Western Digital Working to Replace NAND with PCM Circuitry
Today’s SSDs use NAND flash. In a few years the situation might be different. Western Digital subsidiary HGST is apparently making progress in the field of Phase Change Memory (PCM).
There’s no question as to whether regular NAND Flash memory will keep the top spots in the storage ranking charts in the foreseable future, but it might not around for quite as long as the conventional spinning platters.
PCM is still several years into the future, but at least Western Digital is preparing for it. During the Flash Memory Summit in Santa Clara, California, Western Digital’s subsidiary HGST displayed some progress in the field in the form of a device that they claim is the world’s fastest SSD.
This particular drive uses the PCIe interface, just like the latest workstation and laptop SSDs, but that’s not the revolutionary part. The headline-generating feature would be that PCM modules are powering the unit instead of regular NAND circuitry.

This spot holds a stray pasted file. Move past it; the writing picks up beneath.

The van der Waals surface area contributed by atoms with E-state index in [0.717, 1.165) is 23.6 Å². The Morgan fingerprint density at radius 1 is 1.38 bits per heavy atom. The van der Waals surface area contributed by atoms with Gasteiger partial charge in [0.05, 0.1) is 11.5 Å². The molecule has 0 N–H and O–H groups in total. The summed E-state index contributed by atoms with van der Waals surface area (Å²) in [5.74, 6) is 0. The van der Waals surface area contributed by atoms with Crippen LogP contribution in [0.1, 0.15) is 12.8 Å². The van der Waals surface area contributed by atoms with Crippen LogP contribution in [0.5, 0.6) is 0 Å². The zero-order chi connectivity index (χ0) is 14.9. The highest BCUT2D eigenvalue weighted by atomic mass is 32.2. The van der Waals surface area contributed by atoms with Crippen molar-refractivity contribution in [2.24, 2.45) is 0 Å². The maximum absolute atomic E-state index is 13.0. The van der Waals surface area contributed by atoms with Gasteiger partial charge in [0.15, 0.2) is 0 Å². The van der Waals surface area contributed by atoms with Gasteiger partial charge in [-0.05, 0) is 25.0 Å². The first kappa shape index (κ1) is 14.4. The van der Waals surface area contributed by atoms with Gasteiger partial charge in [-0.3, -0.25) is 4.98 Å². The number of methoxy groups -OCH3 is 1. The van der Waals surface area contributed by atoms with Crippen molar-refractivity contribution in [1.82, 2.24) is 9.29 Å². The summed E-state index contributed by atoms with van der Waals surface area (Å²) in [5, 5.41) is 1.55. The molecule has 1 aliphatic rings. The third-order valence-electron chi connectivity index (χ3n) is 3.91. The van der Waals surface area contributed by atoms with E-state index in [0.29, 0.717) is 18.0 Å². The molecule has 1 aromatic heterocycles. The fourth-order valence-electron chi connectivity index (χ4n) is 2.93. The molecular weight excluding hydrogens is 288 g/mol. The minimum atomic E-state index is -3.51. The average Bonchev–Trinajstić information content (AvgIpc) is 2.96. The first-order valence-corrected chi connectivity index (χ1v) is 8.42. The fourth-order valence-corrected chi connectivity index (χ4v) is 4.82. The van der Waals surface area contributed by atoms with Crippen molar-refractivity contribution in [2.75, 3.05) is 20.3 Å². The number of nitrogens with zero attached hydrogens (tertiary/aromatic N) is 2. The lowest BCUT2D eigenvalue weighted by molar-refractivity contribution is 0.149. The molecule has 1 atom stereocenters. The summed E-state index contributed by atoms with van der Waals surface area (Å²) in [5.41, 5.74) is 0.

PCM is short for Phase Change Memory, which is supposedly several times faster than NAND. In terms of response times it makes the more or less non-existent by cutting them down to a single nanosecond.
But what’s PCM, you ask? First of all it’s non-volatile like NAND and unlike RAM, but it still shares some features with RAM, including ultra-fast access times. It also evades one of the weak spots in today’s SSDs, namely that it is bit-alterable, meaning that a stored bit can be switched from one to zero and vice versa without an erasing step in between.
Considering the title of this website, we will certainly keep a close eye on these developments going forward.
Check out the press release for some more detailed info.